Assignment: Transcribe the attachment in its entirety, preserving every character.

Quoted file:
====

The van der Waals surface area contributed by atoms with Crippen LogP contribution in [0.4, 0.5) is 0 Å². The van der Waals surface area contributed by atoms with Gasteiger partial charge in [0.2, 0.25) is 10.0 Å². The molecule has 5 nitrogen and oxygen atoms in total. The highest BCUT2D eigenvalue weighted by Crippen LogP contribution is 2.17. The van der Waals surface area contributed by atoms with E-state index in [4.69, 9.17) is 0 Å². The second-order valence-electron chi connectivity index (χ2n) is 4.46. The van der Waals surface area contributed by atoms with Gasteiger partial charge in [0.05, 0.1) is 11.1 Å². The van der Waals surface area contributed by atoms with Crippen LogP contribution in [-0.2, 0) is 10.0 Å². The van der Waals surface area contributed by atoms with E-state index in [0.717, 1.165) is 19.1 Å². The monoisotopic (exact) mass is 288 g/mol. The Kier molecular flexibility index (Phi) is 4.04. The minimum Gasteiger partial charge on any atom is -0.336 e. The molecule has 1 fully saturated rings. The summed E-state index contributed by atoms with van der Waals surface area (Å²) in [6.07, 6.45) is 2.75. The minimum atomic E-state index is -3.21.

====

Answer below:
The van der Waals surface area contributed by atoms with Crippen LogP contribution in [0.4, 0.5) is 0 Å². The van der Waals surface area contributed by atoms with Gasteiger partial charge in [0.2, 0.25) is 10.0 Å². The molecule has 5 nitrogen and oxygen atoms in total. The highest BCUT2D eigenvalue weighted by Crippen LogP contribution is 2.17. The van der Waals surface area contributed by atoms with E-state index in [4.69, 9.17) is 0 Å². The second-order valence-electron chi connectivity index (χ2n) is 4.46. The van der Waals surface area contributed by atoms with Gasteiger partial charge in [0.05, 0.1) is 11.1 Å². The van der Waals surface area contributed by atoms with Crippen LogP contribution in [-0.2, 0) is 10.0 Å². The van der Waals surface area contributed by atoms with E-state index in [0.717, 1.165) is 19.1 Å². The monoisotopic (exact) mass is 288 g/mol. The Kier molecular flexibility index (Phi) is 4.04. The minimum Gasteiger partial charge on any atom is -0.336 e. The molecule has 1 fully saturated rings. The summed E-state index contributed by atoms with van der Waals surface area (Å²) in [6.07, 6.45) is 2.75. The minimum atomic E-state index is -3.21.